Course:Harris, Fall 08: Diary Week 8

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Mon:

  • I handed back Exam 1. Common problems:
    • Spotting reflections in a frieze pattern (particularly if no other symmetries, other than translations).
    • Spotting glide-reflections in a wallpaper pattern (particularly if no other symmetries, other than translations or rotations).
  • For anything (like corrected exercises, etc.) to count on the mid-term grades, it must be in by Friday.
  • Class should have done the Polygonal Tessellation Exercises for today, but no one did; get them in by Wednesday.
  • We looked in some detail at Tessellations by Recognizable Figures, as these (plus the associated Exploration) are the means by which to create the Art Project, coming up very quickly.
  • We devoted some 35 minutes to Escher-Like Tessellations Explorations, left over from last week.
    • It appears that Geometer's Sketchpad is rather laborious for using these techniques, though it gives the most accurate result (assuming one can print it--been having difficulty there).


Wed:

  • Tessellation Art Project
    • timeline:
      • First attempt at sketches is due this Friday.
        • I'd like several from each person; we'll talk about them in class.
      • The "official" preliminary sketches are due next Friday.
        • I want at least two ideas, preferably three or four, from each person.
        • I'll comment upon them; the goal is that at least one will be acceptable for you to proceed upon for your project.
      • The final project is due two weeks thereafter.
    • artistic content:
      • This is to be Escher-like:
        • It's a tessellation by recognizable figures (i.e., not just polygons).
        • The spaces between figures are themselves figures.
      • Pay some attention to artistic interest in the pattern (p4m is probably not a good idea, too bland).
      • Artistic vision counts.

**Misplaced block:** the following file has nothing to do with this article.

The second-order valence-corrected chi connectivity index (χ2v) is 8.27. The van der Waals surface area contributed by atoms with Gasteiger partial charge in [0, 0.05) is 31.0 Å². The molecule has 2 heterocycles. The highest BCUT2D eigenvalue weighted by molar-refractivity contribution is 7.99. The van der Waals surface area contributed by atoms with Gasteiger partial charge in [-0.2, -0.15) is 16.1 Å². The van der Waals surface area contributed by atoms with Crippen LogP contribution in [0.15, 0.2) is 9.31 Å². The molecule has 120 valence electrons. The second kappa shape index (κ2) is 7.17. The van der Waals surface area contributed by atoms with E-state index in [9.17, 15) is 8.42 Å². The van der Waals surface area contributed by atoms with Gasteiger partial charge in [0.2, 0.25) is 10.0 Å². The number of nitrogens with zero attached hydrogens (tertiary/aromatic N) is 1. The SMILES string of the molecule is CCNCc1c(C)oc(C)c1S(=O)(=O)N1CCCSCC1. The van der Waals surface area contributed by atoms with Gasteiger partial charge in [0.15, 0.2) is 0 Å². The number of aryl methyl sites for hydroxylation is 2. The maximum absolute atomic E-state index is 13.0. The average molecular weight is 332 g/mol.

• Artistic execution counts:
        • good materials
        • careful execution
    • mathematical content (written report!):
      • Identify
        • the symmetries present.
        • the symmetry group.
      • Discuss how your artistic vision influenced your choice of pattern.
      • Discuss how your choice of pattern influenced the art.
  • Spherical Geometry
    • This marks the beginning of our exploration of geometries other than the Euclidean plane.
    • We spent about 35 minutes on Spherical Easel Exploration.
      • The program uses radian measure:
        • A full circle has 2<math>\pi</math> radians, so
        • <math>180^\circ = \pi</math> radians, <math>90^\circ = \frac{\pi}{2}</math> radians
      • For "rectangle" read "quadrilateral with four right angles".
    • What the program labels as "spherical lines":
      • They are potential equators (if we just rotate the sphere appropriately).
      • They each divide the sphere equally in two.
      • They are circles.
      • They each have diameter = sphere diameter.
        • Thus, they are the largest possible circles on the sphere, called great circles.
      • So why are they called spherical lines?
        • What similarities do they bear to Euclidean lines?
          • This will be a continuing theme to our discussions over the next few weeks.
        • What differences are there from Euclidean lines?
          • Not just "they're not lines", but how do they act differently than Euclidean lines, what specific differences?


Fri:

  • On collecting the groups' spherical geometry explorations, I noticed that everyone seemed to think that it's impossible to have an angle of 90 degrees on a sphere. I don't know where this idea came from; it's pretty easy to see that two "spherical lines" can be put at any angle you wish.
  • We spent a good deal of time looking at suggestions for the Escher art project.
    • The hardest thing to do is to make each line for a figure do double duty: It shapes a figure equally importantly on each side of the line.
      • When this fails to happen, either
        • One figure is seen as overlapping the one next to it, or
        • There is unused space ("background") between the figures.
      • So avoid both of those: no overlapping, no background space.
    • Some of the sketches used two different figures; this makes for a very striking appearance.
      • This is one possible approach to avoiding background space: Make that a second figure.
  • We had 30 minutes left to do spherical explorations.
    • There was time to look only at Spherical Geometry Exploration.
      • Easy to spend too much time on the question of "between" without getting to the later questions.
        • We'll spend time on "between" in class.
    • Spherical Geometry: Polygons will be looked at next week (leaving us still one Exploration behind schedule, as we've been for a couple weeks now).
      • As a consequence, the Spherical Geometry Exercises won't be due till next week.
        • Start looking at them for Wednesday, anyway, so that we can talk about these items in class.